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Federal regulators say Duke Energy Florida can decommission nuclear plant faster

State regulators still need to sign off on the plan.

CRYSTAL RIVER — Duke Energy Florida received approval from federal regulators Wednesday to speed up decommissioning of its shuttered nuclear power plant.

The nuclear portion of the Crystal River plant was shut down after Duke’s predecessor, Progress Energy, botched a do-it-yourself repair that forced it to stop producing power in 2009.

The utility asked the Nuclear Regulatory Commission last June to approve a shorter timeline for shutting down the power plant after it locked in a lower price for taking the plant apart and properly handling the nuclear fuel – $540 million – with contractor Accelerated Decommissioning Partners.

That amount will be paid for by the $734 million decommissioning trust for the plant, money collected from customers between 1977 and 2001. Current Duke Energy customers will not be charged.

Related: Duke Energy Florida asks to speed up Crystal River nuclear decommissioning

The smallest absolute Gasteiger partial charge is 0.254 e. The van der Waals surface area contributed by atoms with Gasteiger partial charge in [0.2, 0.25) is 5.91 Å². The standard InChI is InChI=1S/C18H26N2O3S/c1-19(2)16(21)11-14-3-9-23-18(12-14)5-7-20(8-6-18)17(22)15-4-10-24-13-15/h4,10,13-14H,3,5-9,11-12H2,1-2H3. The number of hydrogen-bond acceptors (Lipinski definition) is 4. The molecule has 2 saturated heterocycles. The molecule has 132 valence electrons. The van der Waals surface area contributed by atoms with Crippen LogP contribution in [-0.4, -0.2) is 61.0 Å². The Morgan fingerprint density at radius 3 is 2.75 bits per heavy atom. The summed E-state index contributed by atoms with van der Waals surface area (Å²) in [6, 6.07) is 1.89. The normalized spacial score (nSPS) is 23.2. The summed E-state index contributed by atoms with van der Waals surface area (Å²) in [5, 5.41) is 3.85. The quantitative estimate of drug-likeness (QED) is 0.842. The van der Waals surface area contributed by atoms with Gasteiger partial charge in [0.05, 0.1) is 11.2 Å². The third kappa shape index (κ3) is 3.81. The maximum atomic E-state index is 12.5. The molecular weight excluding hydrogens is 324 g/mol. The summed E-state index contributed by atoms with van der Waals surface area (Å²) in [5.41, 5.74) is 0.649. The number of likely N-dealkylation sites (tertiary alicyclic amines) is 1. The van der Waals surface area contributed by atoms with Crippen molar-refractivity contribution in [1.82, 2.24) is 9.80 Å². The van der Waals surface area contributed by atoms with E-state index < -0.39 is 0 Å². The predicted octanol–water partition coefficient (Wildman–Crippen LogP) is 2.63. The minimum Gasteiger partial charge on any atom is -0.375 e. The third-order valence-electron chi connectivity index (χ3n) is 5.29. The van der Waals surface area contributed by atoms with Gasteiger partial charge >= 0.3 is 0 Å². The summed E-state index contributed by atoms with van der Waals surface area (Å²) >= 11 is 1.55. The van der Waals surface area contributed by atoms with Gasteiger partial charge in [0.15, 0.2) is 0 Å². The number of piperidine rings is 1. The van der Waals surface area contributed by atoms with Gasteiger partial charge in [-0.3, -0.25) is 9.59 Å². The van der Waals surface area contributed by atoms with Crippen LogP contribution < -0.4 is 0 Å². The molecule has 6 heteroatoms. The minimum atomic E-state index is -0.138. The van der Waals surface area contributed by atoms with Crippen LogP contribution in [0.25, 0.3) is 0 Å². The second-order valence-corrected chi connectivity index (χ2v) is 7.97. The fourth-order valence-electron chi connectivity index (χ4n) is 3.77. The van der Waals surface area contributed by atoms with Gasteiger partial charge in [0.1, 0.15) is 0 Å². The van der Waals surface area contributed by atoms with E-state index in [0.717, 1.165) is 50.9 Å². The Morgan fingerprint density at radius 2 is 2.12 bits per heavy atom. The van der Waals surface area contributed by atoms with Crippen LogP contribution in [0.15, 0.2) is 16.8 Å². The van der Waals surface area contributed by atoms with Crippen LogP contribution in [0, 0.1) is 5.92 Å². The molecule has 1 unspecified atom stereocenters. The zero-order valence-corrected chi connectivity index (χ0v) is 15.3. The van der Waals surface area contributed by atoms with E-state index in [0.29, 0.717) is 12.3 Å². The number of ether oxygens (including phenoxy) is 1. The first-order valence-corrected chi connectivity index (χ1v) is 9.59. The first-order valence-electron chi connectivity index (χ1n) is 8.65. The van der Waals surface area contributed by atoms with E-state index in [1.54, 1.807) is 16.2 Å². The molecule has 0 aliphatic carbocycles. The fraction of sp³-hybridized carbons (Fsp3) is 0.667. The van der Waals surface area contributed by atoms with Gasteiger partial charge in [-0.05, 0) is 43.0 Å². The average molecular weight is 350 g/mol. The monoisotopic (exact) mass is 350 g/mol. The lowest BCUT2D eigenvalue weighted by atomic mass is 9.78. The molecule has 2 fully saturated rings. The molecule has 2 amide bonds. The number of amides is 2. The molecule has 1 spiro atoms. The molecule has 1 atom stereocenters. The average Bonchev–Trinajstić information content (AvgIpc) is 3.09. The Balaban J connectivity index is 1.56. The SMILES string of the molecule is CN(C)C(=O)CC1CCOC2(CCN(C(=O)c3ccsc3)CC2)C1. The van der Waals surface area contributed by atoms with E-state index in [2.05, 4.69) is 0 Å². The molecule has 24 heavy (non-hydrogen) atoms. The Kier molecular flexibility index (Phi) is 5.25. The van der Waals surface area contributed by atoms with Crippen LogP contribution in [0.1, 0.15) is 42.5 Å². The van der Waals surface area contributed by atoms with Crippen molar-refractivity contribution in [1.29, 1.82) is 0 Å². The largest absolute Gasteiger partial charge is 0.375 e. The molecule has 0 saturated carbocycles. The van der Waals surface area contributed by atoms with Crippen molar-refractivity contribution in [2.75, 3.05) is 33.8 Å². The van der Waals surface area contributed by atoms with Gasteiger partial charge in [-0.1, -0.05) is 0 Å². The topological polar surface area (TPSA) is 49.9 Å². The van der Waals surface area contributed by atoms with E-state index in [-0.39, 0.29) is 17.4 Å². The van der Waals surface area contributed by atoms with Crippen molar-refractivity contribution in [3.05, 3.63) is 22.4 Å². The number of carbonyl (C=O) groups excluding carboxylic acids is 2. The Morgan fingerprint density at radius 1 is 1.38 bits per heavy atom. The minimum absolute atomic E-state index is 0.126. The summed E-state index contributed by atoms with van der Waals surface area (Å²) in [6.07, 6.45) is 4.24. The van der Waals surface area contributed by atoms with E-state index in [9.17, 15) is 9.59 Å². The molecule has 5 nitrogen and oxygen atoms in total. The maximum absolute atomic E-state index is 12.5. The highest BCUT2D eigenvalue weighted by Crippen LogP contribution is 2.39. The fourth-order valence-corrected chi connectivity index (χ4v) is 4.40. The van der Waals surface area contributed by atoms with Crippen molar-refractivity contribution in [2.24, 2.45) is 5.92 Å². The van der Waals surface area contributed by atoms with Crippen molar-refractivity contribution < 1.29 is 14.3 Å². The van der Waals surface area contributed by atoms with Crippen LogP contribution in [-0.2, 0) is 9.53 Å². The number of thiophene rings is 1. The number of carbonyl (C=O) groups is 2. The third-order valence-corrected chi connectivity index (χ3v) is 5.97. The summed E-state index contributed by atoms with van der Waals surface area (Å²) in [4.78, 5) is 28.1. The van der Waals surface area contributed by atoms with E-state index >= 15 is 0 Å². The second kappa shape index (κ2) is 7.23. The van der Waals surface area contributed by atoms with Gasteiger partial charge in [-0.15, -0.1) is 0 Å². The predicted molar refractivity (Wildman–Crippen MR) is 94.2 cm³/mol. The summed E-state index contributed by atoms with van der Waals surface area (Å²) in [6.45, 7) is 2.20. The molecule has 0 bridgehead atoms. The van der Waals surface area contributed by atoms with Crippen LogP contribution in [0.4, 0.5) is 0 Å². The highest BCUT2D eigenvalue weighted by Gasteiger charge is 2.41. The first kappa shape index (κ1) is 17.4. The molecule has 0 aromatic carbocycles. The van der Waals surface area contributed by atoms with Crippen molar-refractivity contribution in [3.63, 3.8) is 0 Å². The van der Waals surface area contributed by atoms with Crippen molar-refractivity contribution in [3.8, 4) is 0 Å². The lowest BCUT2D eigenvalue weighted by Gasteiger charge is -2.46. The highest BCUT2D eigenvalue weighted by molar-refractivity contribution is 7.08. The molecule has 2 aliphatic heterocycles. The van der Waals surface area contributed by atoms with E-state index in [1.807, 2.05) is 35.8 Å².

“Accelerating the decommissioning also allows for faster restoration and redevelopment of the nuclear plant property for Duke Energy’s reuse one day,” Heather Danenhower, spokeswoman for Duke Energy, said.

The move also may enable Duke to “return most of the unused trust fund dollars to customers sooner than its 60-year decommissioning model,” Danenhower said.

The Florida Public Service Commission still needs to approve the transaction between Duke Energy and Accelerated Decommissioning Partners

The plant is now scheduled to be decommissioned by 2027.

Once the structure is torn down, spent nuclear material is all that will remain and Accelerated Decommissioning Partners will own it.

The material will be housed in “dry cask storage" until a more permanent place is designated for it. There is currently no national repository for used nuclear fuel.

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